824.1.2014 14:19

I respect this Pope far more than any of his predecessors (though still haven't forgotten or forgiven the Catholic autocracy for its persecution of Galileo or the Inquisition), but completely disagree with his assertion. At best, the human intelligence which enabled creation of the Internet might be considered a gift from God by the spark of life working through an exceedingly long and rather unforgivingly harsh sequence of natural trial-and-error selection processes (aka evolution), but definitely not something which could be posited as corresponding to the "Ten Commandments v2.0" or anything similar.

924.1.2014 15:27

xboxdvl2


I always point to cave painting as, basically, the final nail in the coffin on the existence of gods.


If a god or gods created us, why is there no such evidence on cave walls painted by ancient human beings? Simple, the concepts of gods could not be created until human beings had evolved minds capable of creating them in the first place.


This comment from the Vatican reminds me of the Virtual Pope I created 20 years when I was in college, which was Catholic, of course. :) I came up with the idea of virtual confessions. You just log on to Virtual Pope 2.0 or whatever version it's at now and confess your sins. After all, it's as effective as if you had a human analog in there intervening with your confessed sins.


So, I have wonder 20 years on: is there a Virtual Pope online now? Can you confess by remote control, as was said in Short Circuit 2? Are there virtual confessions now?

1024.1.2014 16:15

Excellent. Looks like the Roman Catholic Church is looking to invest. Next they will offer free emails to God. Looks like another way to raise money has occurred to the church elders (sic)

This message has been edited since its posting. Latest edit was made on 24 Jan 2014 @ 16:16

1124.1.2014 23:12

Originally posted by SomeBozo:
Originally posted by ivymike:
I thought the internet was a gift from Al Gore :-) .
I think in Al's mind he is god (simply a problem with any politician not just Al) and thus indirectly gave us the internet, so he wasn't lying too much, just stretching the truth a little :).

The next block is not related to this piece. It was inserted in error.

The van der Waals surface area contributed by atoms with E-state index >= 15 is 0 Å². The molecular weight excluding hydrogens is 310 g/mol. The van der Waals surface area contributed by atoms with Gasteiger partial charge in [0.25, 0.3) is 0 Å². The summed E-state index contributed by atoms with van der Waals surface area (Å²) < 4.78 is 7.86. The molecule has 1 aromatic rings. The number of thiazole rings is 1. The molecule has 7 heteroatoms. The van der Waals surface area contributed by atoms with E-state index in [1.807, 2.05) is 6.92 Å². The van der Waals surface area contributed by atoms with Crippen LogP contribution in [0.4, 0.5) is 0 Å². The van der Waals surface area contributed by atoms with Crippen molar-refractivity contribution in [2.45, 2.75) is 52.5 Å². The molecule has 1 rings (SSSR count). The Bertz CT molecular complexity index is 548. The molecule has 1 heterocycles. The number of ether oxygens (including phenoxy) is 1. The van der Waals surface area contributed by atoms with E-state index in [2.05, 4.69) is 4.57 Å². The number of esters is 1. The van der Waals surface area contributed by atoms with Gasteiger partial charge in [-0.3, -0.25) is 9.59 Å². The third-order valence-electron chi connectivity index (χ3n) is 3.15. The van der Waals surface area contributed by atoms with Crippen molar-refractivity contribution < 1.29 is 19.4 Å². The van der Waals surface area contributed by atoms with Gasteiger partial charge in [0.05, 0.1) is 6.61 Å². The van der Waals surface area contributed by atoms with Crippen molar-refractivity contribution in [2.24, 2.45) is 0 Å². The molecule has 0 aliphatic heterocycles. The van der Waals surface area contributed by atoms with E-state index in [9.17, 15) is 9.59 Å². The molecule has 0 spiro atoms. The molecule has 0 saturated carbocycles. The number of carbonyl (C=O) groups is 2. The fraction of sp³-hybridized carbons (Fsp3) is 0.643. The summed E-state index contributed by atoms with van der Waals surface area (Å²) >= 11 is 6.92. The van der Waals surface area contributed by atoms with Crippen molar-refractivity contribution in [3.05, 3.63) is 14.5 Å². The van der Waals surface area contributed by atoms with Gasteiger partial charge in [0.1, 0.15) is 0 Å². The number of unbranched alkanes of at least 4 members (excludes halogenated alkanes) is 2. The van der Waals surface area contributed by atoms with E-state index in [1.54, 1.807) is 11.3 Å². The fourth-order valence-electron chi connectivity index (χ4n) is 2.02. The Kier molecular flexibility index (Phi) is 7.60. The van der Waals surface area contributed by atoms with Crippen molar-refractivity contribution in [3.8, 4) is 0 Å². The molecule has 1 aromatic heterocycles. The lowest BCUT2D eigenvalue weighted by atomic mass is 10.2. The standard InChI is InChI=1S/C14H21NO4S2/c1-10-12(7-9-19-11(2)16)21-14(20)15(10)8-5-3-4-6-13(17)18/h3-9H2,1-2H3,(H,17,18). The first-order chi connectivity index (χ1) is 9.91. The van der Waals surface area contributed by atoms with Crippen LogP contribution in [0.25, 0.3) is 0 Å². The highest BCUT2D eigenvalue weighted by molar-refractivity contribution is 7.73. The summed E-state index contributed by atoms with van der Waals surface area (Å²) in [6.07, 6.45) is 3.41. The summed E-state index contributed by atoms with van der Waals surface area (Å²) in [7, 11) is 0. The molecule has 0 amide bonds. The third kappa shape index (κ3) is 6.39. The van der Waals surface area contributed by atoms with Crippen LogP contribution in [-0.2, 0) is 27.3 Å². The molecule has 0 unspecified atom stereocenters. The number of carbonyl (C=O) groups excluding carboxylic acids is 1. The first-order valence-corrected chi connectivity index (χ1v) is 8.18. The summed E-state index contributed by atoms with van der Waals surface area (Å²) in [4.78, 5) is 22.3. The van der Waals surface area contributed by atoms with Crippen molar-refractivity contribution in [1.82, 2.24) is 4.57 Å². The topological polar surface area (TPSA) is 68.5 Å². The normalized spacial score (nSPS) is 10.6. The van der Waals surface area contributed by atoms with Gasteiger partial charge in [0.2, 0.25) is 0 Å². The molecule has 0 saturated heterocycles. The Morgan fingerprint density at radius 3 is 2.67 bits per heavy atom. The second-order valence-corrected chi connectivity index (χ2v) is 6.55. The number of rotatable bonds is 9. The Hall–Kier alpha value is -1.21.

Not even stretching the truth. Al Gore said he took the initiative in the creation of the Internet, which is true...he championed it's creation in Congress. It was the conservative pundits and media who twisted that to "invented the Internet."

1225.1.2014 11:42

And all this time I was under the foolish illusion that it was an invention by man... thanks Popey!


Its a lot easier being righteous than right.


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1326.1.2014 19:31

Originally posted by xnonsuchx:
Originally posted by SomeBozo:
Originally posted by ivymike:
I thought the internet was a gift from Al Gore :-) .
I think in Al's mind he is god (simply a problem with any politician not just Al) and thus indirectly gave us the internet, so he wasn't lying too much, just stretching the truth a little :).



Not even stretching the truth. Al Gore said he took the initiative in the creation of the Internet, which is true...he championed it's creation in Congress. It was the conservative pundits and media who twisted that to "invented the Internet."
I finally got off my lazy butt and decided to research and see if Gore did invent the internet.... First off i'm starting from the impression ARPANET is the first, be it rough design, of what turned into what is now the internet. I would be the first to agree Gore invented nothing as far as the technological side for the internet, what he did do was help pioneer legislation for funding work associated to make the net what it is today.

So i might be less critical if i heard Gore assisted the internet by pioneering/leading support for it on capitol hill and leave it at that... But to say he invented it is completely wrong.

1426.1.2014 21:01

What idiot would believe or even consider that Al Gore literally invented the internet... or would even think that he thought that? It's just part of a lameass ideologue putdown that their lockstep sheep fell into bleeting rather than focusing on reality.